Pretty much all internet sites like Zillow and Realtor.com pull from hundreds of local MLSs in order to present what appears to be a uniform set of data about homes for sale. However, because interfacing with so many different entities presents some real challenges, you’ll see some misleading or wonky info on these sites sometimes. I get strange calls from Zillow leads quite often.[/note]
The MLS will have a least two different sets of info, one for the public and one for agents only. In the agents-only section, your agent will offer compensation to buyers’ agents for bringing a buyer to the deal. Usually, your agent will offer half of his 6% — so 3% — to the buyer’s agent. Notice something important here for buyers:
Buyers do not pay their agents directly.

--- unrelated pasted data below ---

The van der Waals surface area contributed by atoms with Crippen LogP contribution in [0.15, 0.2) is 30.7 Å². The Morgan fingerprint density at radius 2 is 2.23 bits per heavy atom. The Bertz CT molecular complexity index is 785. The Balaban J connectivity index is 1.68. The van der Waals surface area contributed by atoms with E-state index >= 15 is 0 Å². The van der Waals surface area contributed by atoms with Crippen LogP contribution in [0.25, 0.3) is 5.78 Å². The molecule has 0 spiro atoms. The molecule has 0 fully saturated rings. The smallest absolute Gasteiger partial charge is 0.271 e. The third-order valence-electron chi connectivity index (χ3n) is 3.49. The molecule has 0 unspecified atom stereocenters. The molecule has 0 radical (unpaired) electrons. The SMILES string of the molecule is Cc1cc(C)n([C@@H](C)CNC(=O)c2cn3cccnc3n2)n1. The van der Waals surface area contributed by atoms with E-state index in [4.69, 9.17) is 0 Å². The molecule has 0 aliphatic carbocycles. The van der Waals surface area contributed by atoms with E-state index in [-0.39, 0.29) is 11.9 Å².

Buyer agents are paid, indirectly, by the seller and only when the transaction closes.[note]Also note that some agents work in a dual agent capacity. This happens when the list agent also brings in the buyer and then represents both parties. When an agent does that, it’s fine, so long as you recognize a few things. First, the agent can only facilitate the transaction and cannot further advise either party on strategy or pricing. This diminishes the advisor role that an agent typically has. Second, just because an agent is a dual agent doesn’t mean the parties don’t get as much value. Oftentimes, the speed and efficiency gained delivers substantial value to both parties. Third, the agent is now getting the whole commission, which is great for the agent. But you should be aware that this also could skew the agent’s motivations and the quality of his guidance. See below for more about how to find the right agent.[/note] This has major implications for buyers. Failing to understand its importance is the single most value-destroying mistake I see buyers make, and they do it all the time.